On the bench
Arizona Diamondbacks manager Torey Lovullo said Ronnie Gajownik was going to be his bench coach for Saturday’s game against the San Diego Padres as she prepares for her first managing job.
The 29-year-old Gajownik was hired during the offseason as manager of the D-backs’ minor league affiliate Hillsboro Hops. She’ll be the first woman to manage a minor league Class High-A team.
“I told her we’re just going to sit down, talk baseball for nine innings and let’s have some fun with it,” Lovullo said. “I said, ‘You think I’m going to be teaching you things, but you’re going to be teaching me things as well.’ I’m just appreciating my time with her. She’s a spectacular teacher and can relate with the players very well.”
Rachel Balkovec became the first woman to manage a professional baseball team last year when she led the New York Yankees’ Class A Tampa Tarpons.
Gajownik was a two-year starter on South Florida’s softball team and also won a gold medal with the United States in the 2015 Pan American Games.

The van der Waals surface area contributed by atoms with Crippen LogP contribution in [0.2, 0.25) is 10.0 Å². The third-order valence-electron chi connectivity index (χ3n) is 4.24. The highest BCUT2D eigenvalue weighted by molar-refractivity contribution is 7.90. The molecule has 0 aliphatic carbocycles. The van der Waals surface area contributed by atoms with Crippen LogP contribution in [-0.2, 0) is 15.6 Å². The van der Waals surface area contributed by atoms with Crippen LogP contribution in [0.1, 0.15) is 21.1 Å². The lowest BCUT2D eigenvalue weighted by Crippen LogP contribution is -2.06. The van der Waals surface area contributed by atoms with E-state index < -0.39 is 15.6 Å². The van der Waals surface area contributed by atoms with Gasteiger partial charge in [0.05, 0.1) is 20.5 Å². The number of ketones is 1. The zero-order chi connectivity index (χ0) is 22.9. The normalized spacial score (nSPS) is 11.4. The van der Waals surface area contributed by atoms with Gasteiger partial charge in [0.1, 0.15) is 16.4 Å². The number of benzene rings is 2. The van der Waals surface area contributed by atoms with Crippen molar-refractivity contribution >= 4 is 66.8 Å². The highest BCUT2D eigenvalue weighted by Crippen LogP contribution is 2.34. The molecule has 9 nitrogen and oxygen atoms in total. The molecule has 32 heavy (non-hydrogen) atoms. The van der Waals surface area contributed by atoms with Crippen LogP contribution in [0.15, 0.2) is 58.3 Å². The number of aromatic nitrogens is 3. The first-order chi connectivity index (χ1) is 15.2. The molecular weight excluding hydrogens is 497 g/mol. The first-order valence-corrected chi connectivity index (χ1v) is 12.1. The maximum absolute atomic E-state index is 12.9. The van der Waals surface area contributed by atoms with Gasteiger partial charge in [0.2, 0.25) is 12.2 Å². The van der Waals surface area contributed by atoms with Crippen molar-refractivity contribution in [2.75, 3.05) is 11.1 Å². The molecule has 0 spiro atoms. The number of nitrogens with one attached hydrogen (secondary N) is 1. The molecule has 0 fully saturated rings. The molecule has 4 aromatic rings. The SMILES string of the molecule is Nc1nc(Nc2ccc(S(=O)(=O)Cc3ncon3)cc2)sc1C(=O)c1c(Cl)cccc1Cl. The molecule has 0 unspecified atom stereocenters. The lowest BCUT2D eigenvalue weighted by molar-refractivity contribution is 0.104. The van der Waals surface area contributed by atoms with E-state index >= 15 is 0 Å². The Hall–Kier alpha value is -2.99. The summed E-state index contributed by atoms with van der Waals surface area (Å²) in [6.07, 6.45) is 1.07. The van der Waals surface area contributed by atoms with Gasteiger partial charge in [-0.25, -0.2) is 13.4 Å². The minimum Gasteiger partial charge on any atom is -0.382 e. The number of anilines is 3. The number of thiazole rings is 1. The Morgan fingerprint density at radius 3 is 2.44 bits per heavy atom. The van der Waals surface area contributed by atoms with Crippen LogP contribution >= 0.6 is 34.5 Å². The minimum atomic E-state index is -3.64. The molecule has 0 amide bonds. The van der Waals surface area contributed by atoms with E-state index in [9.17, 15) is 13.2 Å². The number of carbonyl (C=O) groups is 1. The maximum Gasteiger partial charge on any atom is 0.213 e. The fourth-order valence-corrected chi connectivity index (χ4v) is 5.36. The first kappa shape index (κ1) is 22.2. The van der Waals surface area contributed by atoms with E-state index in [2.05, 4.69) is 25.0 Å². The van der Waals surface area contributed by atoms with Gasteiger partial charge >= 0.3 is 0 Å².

“Her work ethic and attention to detail has made her a good coach and will also make her a good manager,” Lovullo said.
Gajownik served as video coordinator for the Hops in 2021. She was on the coaching staff of the Amarillo Sod Poodles, the D-backs Double-A affiliate, last season as first-base coach.
Toronto slugger Vladimir Guerrero Jr. withdrew from playing for the Dominican Republic in the World Baseball Classic on Saturday due to inflammation in his right knee.
Toronto manager John Schneider said that an MRI showed no structural damage in Guerrero’s right knee a day after he left the Blue Jays’ spring training game with discomfort in the knee after taking some awkward steps into second base following a hit.
Guerrero was scheduled to leave the Blue Jays to join the Dominican Republic team on Sunday.